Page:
Saharan Dust: The good, bad and potentially ugly of the yearly-occurring phenomenon

Can create stunning sunrises, sunsets, but can also contribute to development of red tide, poor air quality

Saharan dust over Gulf of Mexico and Southern United States. (6/26/20)

ORLANDO, Fla. – It happens every year: dust from the Sahara Desert in Africa gets lofted thousands of feet into the sky and gets blown across the Atlantic by the trade winds.

While this is a yearly occurrence, typically seen in June or July, this round of dust that has moved through the Caribbean and is impacting the parts of the U.S. is abnormally thick and large. The dust is most known for producing vibrant sunrises and sunsets while also limiting tropical development when present, but there are several more positive and negative impacts from the dust.

The positives and negatives when it comes to Saharan Dust.

Saharan dust and red tide

This is the potentially ugly side of Saharan Dust. Red tide is a harmful algae bloom that develops in the Gulf of Mexico nearly every summer. This bloom is created by microscopic algae that produce toxins that kill fish and make shellfish unsafe to eat. The surrounding air around the bloom can also become harmful for humans to breathe.

A National Oceanic and Atmospheric Association and NASA study in 2001 showed that dust clouds coming off of the Sahara Desert can carry iron into the Gulf of Mexico. That iron promotes the growth of a plant-like bacteria called Trichodesmium. Trichodesmium then creates nitrogen which Karenia brevis, the red tide algae, can use.

"Blooms can get quite large and easily visible," says Dr. Vince Lovko of the Mote Marine Laboratory in Sarasota. "In the low nutrient offshore waters, a Trichodesmium bloom brings new nitrogen into the water. As the bloom dies and decomposes in this region, nitrogen compounds are released, including more complex nitrogen compounds, such as amino acids, that K. brevis is capable of using. Therefore, these degrading Trichodesmiun blooms may be a source of nitrogen for K. brevis blooms."

With more biologically usable nitrogen present in the Gulf of Mexico, the environment becomes better for toxic algae.

Dr. Rick Stumpf, an oceanographer with NOAA’s National Centers for Coastal Ocean Science, notes that while this is a source of nitrogen in the Gulf of Mexico, there are many sources and Karenia brevis can use most of them.

A study by NCCOS in 2008 showed that while some years with a lot of dust had large red tides, other dusty years did not. Some large red tide years have also occurred without any Saharan dust.

Poor air quality & dirty rain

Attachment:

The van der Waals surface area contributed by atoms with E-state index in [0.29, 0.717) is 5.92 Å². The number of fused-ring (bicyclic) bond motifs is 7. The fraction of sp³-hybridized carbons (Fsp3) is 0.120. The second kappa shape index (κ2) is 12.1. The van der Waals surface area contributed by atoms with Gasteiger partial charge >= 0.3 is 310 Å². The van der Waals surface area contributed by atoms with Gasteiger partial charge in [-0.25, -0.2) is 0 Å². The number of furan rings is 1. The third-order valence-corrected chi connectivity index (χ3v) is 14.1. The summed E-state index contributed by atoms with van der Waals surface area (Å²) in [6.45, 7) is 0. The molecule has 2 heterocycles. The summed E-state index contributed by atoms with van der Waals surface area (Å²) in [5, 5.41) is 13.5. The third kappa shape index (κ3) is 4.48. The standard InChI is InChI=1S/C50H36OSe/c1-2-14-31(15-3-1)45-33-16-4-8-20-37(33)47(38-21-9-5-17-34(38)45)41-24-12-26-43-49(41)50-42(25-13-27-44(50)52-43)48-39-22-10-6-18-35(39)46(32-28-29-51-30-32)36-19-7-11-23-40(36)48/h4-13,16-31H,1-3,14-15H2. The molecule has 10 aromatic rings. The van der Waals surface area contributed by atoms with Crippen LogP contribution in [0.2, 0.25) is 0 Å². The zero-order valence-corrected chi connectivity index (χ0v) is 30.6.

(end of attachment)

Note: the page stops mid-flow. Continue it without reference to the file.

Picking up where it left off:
The dust typically hangs out anywhere from 5,000 feet to 20,000 feet above the ground. Rain, thunderstorms and gusty winds can bring some of this dust down to the surface, aggravating allergies and impacting those with respiratory ailments. Air quality when the dust is thick could become unhealthy for sensitive groups.

Some of the raindrops could also contain the dust leaving dirty marks on your car or porch furniture when the raindrops evaporate.

Vibrant sunrise/sunsets

When the sun is low on the horizon in the morning and evening, the sun’s rays have to travel through more of the Earth’s atmosphere. The light scatters more, producing beautiful red, orange and pink colors in the sky. When small dust particles are introduced, more scattering takes place, enhancing the already vibrant colors.

Limits tropical development

The tropics don’t completely shut down when the dust is around, but it certainly makes development much more difficult. Dry air and increased wind shear are the main characteristics of the Saharan Air Layer, the official name of the cloud of Saharan dust. Tropical systems need ample moisture and a relatively calm environment to develop and thrive.

Amazon rainforest fertilizer

The dust cloud contains phosphorous, among other things, which is then transported more than 5,000 miles across the Atlantic often settling in the Amazon. The phosphorous helps to fertilize the soil in the rainforest.

Saharan dust is the ultimate catch 22, bringing significant positives and potentially some negatives as it makes its yearly trans-Atlantic journey.

About the Author:

Jonathan Kegges joined the News 6 team in June 2019 as the Weekend Morning Meteorologist. Jonathan comes from Roanoke, Virginia where he covered three EF-3 tornadoes and deadly flooding brought on by Hurricanes Florence and Michael.